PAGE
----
76

How do I upgrade to the unreleased version of Ubuntu for testing?

  • 1
    In my opinion you should re-install if you want to use a beta. And it is a lot quicker than upgrading (plus you can still keep your old files). – Rinzwind Mar 20 '14 at 9:00
  • @datanela please, this question is a generic "how I can upgrade" don't use version specific tags for non-hardware related questions! – Braiam Mar 20 '14 at 23:24
  • From LTS to LTS it's always possible to upgrade, but only after there's a point release, I don't recommend you to upgrade to beta yet. – Braiam Mar 20 '14 at 23:25
  • @LuísdeSousa that is not what he's asking, he's asking if he can upgrade from a LTS to LTS. – Braiam Mar 20 '14 at 23:26
  • ^^ this is the right way – Jorge Castro Mar 20 '14 at 23:27
56

Press Alt + F2 and type update-manager -d. On the top of the window you will see an info of the new Ubuntu+1 "release".

enter image description here

However, upgrading to a development release is not recommended, as it is a unstable release.

See this question for tips when you have problems: There's an issue with an Alpha/Beta Release of Ubuntu, what should I do?

  • 1
    This won't work if you don't have the software-sources correctly configured. – Lucio Aug 9 '13 at 5:00
  • This solution does not work for me. It just tells me that there is no new release to upgrade to. – user364819 Sep 3 '16 at 19:17
76

The truly command line way is (e.g. if you don't have a gui):

sudo do-release-upgrade -d

where -d means update to a development version

do-release-upgrade [options]

DESCRIPTION

   Upgrade  the  operating system to the latest release from the command-line.
   This is the preferred command if the machine has no graphic environment
   or if the machine is to be upgraded over a remote connection.

OPTIONS

   -h, --help
          show help message and exit

   -d, --devel-release
          Check if upgrading to the latest devel release is possible
  • 5
    This works for me (Kubuntu) while update-manager does not (not present). – sje397 May 2 '11 at 0:00
  • Checking for a new Ubuntu release Get:1 Upgrade tool signature [198 B] Get:2 Upgrade tool [1,148 kB] Fetched 1,148 kB in 6s (58.3 kB/s) authenticate 'trusty.tar.gz' against 'trusty.tar.gz.gpg' extracting 'trusty.tar.gz' Can not run the upgrade This usually is caused by a system where /tmp is mounted noexec. Please remount without noexec and run the upgrade again. – Adithya Chakilam May 3 '14 at 5:20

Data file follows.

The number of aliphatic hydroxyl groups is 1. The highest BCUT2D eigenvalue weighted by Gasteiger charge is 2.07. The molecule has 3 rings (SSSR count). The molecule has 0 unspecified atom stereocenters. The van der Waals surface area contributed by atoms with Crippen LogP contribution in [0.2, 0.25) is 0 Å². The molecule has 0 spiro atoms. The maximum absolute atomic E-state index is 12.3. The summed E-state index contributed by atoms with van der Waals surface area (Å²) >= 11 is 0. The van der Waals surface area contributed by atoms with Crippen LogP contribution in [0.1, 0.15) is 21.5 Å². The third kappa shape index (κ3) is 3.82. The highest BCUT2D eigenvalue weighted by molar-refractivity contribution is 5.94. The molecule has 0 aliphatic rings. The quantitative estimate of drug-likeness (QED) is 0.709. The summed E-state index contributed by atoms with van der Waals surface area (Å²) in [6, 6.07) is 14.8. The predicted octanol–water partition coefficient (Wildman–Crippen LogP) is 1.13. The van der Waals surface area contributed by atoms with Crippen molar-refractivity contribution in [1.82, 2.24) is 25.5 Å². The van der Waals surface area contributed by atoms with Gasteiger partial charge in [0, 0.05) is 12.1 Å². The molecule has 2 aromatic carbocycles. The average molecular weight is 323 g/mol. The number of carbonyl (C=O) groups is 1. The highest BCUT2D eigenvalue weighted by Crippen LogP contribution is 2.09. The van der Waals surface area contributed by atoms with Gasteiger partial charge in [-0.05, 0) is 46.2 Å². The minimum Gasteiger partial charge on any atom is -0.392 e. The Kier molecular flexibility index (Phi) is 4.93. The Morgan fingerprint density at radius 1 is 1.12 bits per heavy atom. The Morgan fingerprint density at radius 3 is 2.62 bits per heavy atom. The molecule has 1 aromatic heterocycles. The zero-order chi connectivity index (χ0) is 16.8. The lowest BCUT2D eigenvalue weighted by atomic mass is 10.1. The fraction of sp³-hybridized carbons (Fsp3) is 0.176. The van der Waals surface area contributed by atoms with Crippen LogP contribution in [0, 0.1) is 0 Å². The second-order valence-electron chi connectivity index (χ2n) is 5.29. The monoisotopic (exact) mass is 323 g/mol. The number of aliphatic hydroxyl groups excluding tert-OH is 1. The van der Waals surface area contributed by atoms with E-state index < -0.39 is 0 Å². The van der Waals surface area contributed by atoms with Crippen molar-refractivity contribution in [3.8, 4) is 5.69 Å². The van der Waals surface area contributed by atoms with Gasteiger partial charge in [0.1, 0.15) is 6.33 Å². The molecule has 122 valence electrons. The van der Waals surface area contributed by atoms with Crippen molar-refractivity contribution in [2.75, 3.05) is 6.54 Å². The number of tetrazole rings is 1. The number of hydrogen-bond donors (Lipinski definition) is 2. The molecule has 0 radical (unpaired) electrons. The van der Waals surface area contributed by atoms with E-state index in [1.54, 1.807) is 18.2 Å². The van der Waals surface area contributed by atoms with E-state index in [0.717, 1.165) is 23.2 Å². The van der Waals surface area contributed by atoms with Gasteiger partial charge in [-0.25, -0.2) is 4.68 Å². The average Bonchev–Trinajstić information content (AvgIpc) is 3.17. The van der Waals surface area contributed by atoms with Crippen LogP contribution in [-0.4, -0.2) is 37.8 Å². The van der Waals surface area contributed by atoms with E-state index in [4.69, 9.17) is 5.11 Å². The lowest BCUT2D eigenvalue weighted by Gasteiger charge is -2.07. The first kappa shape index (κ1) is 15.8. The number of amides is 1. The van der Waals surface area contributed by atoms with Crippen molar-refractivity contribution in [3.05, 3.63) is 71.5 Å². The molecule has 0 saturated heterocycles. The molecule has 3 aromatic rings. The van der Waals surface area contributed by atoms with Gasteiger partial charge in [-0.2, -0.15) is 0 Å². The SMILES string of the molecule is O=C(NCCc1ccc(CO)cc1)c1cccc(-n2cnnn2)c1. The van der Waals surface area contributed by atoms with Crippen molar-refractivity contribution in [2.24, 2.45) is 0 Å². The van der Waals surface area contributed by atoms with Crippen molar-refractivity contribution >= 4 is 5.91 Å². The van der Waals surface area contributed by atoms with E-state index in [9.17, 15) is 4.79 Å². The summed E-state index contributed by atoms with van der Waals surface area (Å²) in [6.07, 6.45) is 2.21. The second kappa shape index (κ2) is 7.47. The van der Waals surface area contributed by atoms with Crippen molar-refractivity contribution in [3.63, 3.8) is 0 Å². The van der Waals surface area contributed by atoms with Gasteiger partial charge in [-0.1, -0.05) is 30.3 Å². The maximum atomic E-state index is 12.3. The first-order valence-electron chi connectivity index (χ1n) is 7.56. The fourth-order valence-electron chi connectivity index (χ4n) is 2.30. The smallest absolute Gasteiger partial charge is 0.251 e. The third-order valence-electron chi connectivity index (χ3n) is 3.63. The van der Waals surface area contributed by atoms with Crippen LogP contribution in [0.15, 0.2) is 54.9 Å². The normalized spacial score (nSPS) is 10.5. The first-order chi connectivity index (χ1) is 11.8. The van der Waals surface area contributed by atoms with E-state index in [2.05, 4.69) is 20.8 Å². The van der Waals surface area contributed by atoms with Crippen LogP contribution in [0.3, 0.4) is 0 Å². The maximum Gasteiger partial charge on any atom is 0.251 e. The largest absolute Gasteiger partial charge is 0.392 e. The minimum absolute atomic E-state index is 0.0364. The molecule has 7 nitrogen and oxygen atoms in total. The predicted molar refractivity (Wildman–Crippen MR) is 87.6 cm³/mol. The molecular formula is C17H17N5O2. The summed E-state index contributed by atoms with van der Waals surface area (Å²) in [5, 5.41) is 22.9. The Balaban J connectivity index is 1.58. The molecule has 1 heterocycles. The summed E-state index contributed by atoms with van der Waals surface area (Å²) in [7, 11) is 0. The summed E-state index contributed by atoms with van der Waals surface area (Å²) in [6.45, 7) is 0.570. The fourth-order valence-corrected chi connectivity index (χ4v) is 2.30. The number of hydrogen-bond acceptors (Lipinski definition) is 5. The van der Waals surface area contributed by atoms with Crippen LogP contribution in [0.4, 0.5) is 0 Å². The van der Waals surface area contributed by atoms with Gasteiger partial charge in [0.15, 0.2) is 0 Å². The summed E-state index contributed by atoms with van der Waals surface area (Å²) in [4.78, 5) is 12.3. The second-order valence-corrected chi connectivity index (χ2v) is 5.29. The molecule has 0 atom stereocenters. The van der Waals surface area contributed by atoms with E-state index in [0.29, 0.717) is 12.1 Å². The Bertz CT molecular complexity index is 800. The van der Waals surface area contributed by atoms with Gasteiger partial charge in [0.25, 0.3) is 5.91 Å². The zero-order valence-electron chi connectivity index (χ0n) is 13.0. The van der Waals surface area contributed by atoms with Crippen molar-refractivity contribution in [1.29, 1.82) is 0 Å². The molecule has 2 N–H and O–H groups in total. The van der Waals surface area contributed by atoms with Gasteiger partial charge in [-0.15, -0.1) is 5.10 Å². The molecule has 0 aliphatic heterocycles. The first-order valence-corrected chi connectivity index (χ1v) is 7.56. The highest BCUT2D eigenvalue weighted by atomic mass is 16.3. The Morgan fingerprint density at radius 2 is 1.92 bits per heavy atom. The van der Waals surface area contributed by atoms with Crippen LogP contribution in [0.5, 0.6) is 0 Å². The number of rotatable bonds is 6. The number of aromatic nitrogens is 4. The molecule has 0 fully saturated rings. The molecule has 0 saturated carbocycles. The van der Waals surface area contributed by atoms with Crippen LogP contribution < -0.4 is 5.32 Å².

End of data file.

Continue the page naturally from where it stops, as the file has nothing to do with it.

• 3
    Editing /etc/update-manager/release-upgrades to prompt=normal will let you get non-LTS releases that should be more stable than the latest devel release. – syvex Feb 17 '16 at 21:36
  • This solution does not work for me, it tells me that there is no new release. – user364819 Sep 3 '16 at 19:12
  • 2
    As syvex mentions, edit /etc/update-manager/release-upgrades and change prompt=lts to prompt=normal otherwise the dev release will not be offered. This should be added to the answer... – Cas Dec 20 '16 at 17:03
29

There are two ways to upgrade:

  • Upgrade using update-manager
  • Upgrade using alternate cd

However note it is not recommended to upgrade it to Ubuntu+1, since it is not stable.

Upgrade using update-manager:

Press Alt+F2 and then type update-manager -d. When update manager appears then click on upgrade.

alt text

Upgrade using alternate cd:

You can also upgrade using the alternate cd. After downloading the latest build then press Alt+F2 and enter gksu /cdrom/cdromupgrade.

Because it is a development release, you will almost certainly have problems. See: There's an issue with an Alpha Release of Ubuntu, what should I do?

19

From 11.04 onwards,when you boot the LiveCD and start installing there will be an option to upgrade.

It will automatically detect installed Apps and install the updated version of your Apps.

live CD : Allocate drive space

Source

4

you can always download the upcoming Ubuntu release ISO file at

http://cdimage.ubuntu.com/daily-live/current/

The link is perpetual ... its always pointing to the follow-on release

After you download the ISO file then burn onto a USB using unetbootin at https://unetbootin.github.io/ and boot off this USB stick (or burn ISO onto a DVD)

instructions on how to burn ISO file onto USB memory stick :

sudo add-apt-repository ppa:gezakovacs/ppa
sudo apt-get update
sudo apt-get install unetbootin

plug in your USB memory stick - formatted for FAT

sudo unetbootin  #  then choose ISO and pick local ISO file

now pick Diskimage (not Distribution) and pull up the ISO file you just downloaded

To boot up from this USB stick may require you to hit ESC key on a reboot to get into your BIOS settings to have it boot from the USB instead of normal SSD/harddrive

Once booted launch the Upgrade application which gives you options like install new OS along side existing OS


Alternatively to perform an upgrade in place issue these after you backup critical documents

sudo apt-get update
sudo apt-get dist-upgrade
sudo apt install update-manager-core;

then make this edit

vi /etc/update-manager/release-upgrades

# Prompt=normal
Prompt=lts      # <-- to go from current LTS to next one ... say 16.04 to 18.04 

sudo do-release-upgrade -d

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